Adelaide have vowed to fight for fair compensation for Patrick Dangerfield by becoming the first AFL club to match a free agency offer.
Dangerfield on Wednesday told Crows players he was leaving Adelaide, confirming season-long suspicions he wanted to play for Geelong from next season.
The Cats refused to comment despite reports they had offered the brilliant midfielder a six-year deal worth $4.8 million.
The Crows will match that offer under restricted free agency rules, forcing Geelong to strike a trade deal for the triple All Australian midfielder.
“You can assume that,” Adelaide powerbroker and football director Mark Ricciuto said.
Adelaide said Dangerfield had cited personal reasons for seeking a return home to Victoria – but pointedly did not name Geelong, keeping the door ajar for possible trumping offers from cashed-up Melbourne clubs.
The long-expected defection of Dangerfield, who was born at Moggs Creek near Geelong, came as he joined Crows players and coaches at an inner-city hotel in Adelaide for an end-of-season function.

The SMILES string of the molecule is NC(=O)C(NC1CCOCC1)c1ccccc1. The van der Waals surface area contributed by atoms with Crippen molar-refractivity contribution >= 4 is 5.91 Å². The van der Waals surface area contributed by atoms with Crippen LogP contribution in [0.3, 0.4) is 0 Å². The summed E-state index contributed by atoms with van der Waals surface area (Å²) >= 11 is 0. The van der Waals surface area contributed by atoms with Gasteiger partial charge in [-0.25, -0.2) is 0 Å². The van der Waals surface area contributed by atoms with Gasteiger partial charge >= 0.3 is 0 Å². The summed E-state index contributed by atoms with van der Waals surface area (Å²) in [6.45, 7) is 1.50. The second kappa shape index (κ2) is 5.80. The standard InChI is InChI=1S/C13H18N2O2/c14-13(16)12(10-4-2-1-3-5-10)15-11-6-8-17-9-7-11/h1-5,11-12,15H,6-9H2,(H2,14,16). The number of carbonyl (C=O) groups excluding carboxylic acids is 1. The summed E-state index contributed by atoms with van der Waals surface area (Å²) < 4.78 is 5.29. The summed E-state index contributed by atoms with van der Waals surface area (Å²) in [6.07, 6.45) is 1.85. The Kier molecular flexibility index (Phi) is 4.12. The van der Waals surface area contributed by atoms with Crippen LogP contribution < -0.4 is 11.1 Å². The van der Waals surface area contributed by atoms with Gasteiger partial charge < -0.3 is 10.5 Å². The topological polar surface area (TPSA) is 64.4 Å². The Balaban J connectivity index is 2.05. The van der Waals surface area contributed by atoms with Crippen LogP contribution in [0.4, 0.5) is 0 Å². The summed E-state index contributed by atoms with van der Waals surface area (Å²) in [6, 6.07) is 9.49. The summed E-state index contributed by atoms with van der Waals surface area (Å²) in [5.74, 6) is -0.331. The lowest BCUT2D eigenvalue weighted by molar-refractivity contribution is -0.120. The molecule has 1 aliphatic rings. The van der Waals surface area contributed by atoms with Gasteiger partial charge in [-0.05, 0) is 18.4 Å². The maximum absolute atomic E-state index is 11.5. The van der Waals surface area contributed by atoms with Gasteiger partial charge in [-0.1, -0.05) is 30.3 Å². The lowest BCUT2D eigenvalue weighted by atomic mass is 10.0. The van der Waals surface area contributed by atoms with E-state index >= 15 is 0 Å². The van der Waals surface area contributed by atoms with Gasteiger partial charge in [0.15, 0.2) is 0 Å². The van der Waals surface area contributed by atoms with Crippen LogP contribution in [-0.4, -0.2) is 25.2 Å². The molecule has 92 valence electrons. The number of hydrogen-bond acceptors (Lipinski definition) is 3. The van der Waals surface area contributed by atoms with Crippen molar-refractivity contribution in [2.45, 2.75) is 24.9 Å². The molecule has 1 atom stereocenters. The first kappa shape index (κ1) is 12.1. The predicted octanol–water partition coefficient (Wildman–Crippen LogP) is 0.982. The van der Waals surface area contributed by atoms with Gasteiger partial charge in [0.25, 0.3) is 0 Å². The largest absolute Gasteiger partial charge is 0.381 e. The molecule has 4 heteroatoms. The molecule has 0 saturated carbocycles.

The 25-year-old did not publicly comment after Crows chief executive Andrew Fagan released a statement confirming Dangerfield’s decision.
“Whilst disappointing, we understand that Patrick’s decision has been made for personal reasons,” Fagan said in the statement.
“We will now consider our options. However, our members and supporters should rest assured that, in doing so, we will make decisions and take action that is in the best interests of our football club.”
Crows great Ricciuto said the current free agency compensation system was unfair.
“I don’t agree with the way the compensation is,” he told Triple M radio.
“But the club will fight as hard as they possibly can to get the best possible deal.”
If Adelaide do not match the offer, the AFL will decide a compensation draft pick for losing Dangerfield.
Currently, that is pick 14 – compensation the Crows deem insufficient for a player of Dangerfield’s elite status.
“There’s so many different things that could happen … it’s certainly not straightforward,” Ricciuto said.
“It’s a bit of a game of chess in some ways. It doesn’t have to be if they want to do the deal straight up.”
Geelong can’t officially table an offer for Dangerfield until October 9, when the free agency period begins.
Adelaide then have three days to match the offer, before the official trade period starts on October 12.